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Blue-Walkable Places Ad-CNU-smallest

 

The Congress for the New Urbanism’s 23rd annual Congress (CNU 23), is in Dallas-Fort Worth this week, today through Saturday. CNU is the nation’s leading organization promoting walkable, mixed-use neighborhood development; sustainable communities; and healthier living conditions.

This year’s theme, “Meeting the Demand for Walkability,” was coined after learning that 68 percent of D/FW residents of all ages want to live in a walkable neighborhood at some point in their life, yet only 4 percent of the Dallas market and 1.5 percent of the greater D/FW market offer a home in a walkable area. The idea isn’t that Uptown is for everyone, but that the demand for Uptown is so high because the supply is so low. (You see the opportunity here — great walkable neighborhoods all over DFW.)

If this piques your interest, there are a few ways you can join the conversation for free. Jump to find out more

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Alex Gavin Yale

I don’t know about you, but when I have to make a pretty vital decision, I try to get as many opinions as possible. As many educated opinions from people far smarter than I. Maybe we need to do this on the Trinity Parkway/Tollway/Parkway?

Thursday night in New York City (where I am attending Inman Connect NYC), I attended a lecture by Alexander Garvin, a noted American urban planner, educator, and author. He has a private architectural practice at Alexander Garvin & Associates in New York City, and is an adjunct professor at the Yale School of Architecture. He also happens to be the man responsible for Atlanta’s greenbelt system. We saw the system in action at NAREE a year and a half ago when the conference was held in Atlanta. Basically, Atlanta had this railroad track running almost a circle around the city, and it was Garvin who suggested turning it into a connected greenbelt. When I told him how we had toured the Ponce City Market (an old Sears Roebuck warehouse turned multi-use foodie nirvana), he was charmed. I told him how I saw joggers utilizing those trails and how they were inspiring private development real estate projects. He, in turn, told me that his book, The Planning Game: Lessons From Great Cities, has a picture of our own Katy Trail in Dallas, which he admires. That too, I told him, is stimulating development.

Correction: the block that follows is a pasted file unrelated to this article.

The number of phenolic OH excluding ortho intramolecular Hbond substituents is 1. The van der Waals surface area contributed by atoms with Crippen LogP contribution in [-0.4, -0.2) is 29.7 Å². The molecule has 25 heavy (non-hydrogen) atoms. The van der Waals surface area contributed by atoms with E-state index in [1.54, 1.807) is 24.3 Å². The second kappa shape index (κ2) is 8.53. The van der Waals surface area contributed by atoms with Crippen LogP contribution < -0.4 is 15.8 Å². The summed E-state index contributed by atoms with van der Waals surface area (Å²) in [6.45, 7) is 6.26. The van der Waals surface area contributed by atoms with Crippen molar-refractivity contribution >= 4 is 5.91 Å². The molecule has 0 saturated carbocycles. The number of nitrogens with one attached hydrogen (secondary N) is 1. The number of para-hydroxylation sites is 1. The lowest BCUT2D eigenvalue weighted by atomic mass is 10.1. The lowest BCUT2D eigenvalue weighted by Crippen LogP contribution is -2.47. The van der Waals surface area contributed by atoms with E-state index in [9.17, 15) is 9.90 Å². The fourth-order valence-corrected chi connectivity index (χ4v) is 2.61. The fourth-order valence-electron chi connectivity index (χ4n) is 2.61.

planning game (more…)

Dense apartments

141% since 2000? This according to a study by UCLA researchers, who say it is the highest price increase in the nation.

Without adjusting for inflation, other cities to see jumps are Washington, D.C. at 105 percent, San Diego at 101 percent, San Francisco at 89 percent, New York City at 73 percent, Seattle at 67 percent, and Chicago at 25 percent. Dallas barely squeaked onto the list at 39%, but at least we nudged out other Texas cities. Plus all these cities built more housing units than Los Angeles did during this time frame. (more…)

BA Norrgard is taking her tiny house on tour, but the Dallas native is hoping living small will catch on in her hometown.

BA Norrgard is taking her tiny house on tour, but the Dallas native is hoping living small will catch on in her hometown.

We’ve been following BA Norrgard and her quest to live small — tiny even! — in a hand-built home after divesting herself of her mortgage and working to help people simplify, simplify, simplify. And as much as I love her mission, I have to wonder if Norrgard’s work is ever going to pay off. Can the people of Dallas, a place whose very motto is “Big Things Happen Here,” live small?

Perhaps the real question is this: Can we appreciate time outside, putting more emphasis on experience and less on material things? That’s what Katie Arnold asked in her essay for Outside magazine:

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Uptown Then and Now

For the longest time, the story of how Uptown came to be successful centered around greedy developers wanting to build towers and condos for only those who could afford it. But Patrick Kennedy of “Car Free in Big D” paints a much more nuanced picture of how Dallas’ most walkable neighborhood came about.

Jump for an excerpt.